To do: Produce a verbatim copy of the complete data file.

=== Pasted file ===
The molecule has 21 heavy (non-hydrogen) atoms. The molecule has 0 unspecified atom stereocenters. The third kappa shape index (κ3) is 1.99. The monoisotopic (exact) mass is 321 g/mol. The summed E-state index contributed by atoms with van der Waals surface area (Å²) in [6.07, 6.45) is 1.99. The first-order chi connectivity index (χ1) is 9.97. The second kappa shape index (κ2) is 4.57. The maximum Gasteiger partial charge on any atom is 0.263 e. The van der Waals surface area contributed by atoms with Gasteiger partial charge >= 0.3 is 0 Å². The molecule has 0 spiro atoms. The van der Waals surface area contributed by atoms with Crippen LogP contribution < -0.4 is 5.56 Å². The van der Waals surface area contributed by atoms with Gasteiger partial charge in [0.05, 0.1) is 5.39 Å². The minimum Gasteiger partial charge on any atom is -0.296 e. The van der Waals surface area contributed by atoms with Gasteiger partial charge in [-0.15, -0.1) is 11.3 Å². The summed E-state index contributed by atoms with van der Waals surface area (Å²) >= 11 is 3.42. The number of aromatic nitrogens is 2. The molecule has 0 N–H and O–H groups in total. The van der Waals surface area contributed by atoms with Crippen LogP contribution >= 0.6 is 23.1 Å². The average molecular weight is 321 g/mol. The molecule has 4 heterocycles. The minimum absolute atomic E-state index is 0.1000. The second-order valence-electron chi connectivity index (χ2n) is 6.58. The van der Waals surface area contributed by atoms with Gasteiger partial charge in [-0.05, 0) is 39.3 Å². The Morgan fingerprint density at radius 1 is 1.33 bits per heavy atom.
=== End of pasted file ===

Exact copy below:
The molecule has 21 heavy (non-hydrogen) atoms. The molecule has 0 unspecified atom stereocenters. The third kappa shape index (κ3) is 1.99. The monoisotopic (exact) mass is 321 g/mol. The summed E-state index contributed by atoms with van der Waals surface area (Å²) in [6.07, 6.45) is 1.99. The first-order chi connectivity index (χ1) is 9.97. The second kappa shape index (κ2) is 4.57. The maximum Gasteiger partial charge on any atom is 0.263 e. The van der Waals surface area contributed by atoms with Gasteiger partial charge >= 0.3 is 0 Å². The molecule has 0 spiro atoms. The van der Waals surface area contributed by atoms with Crippen LogP contribution < -0.4 is 5.56 Å². The van der Waals surface area contributed by atoms with Gasteiger partial charge in [0.05, 0.1) is 5.39 Å². The minimum Gasteiger partial charge on any atom is -0.296 e. The van der Waals surface area contributed by atoms with Gasteiger partial charge in [-0.15, -0.1) is 11.3 Å². The summed E-state index contributed by atoms with van der Waals surface area (Å²) >= 11 is 3.42. The number of aromatic nitrogens is 2. The molecule has 0 N–H and O–H groups in total. The van der Waals surface area contributed by atoms with Crippen LogP contribution >= 0.6 is 23.1 Å². The average molecular weight is 321 g/mol. The molecule has 4 heterocycles. The minimum absolute atomic E-state index is 0.1000. The second-order valence-electron chi connectivity index (χ2n) is 6.58. The van der Waals surface area contributed by atoms with Gasteiger partial charge in [-0.05, 0) is 39.3 Å². The Morgan fingerprint density at radius 1 is 1.33 bits per heavy atom.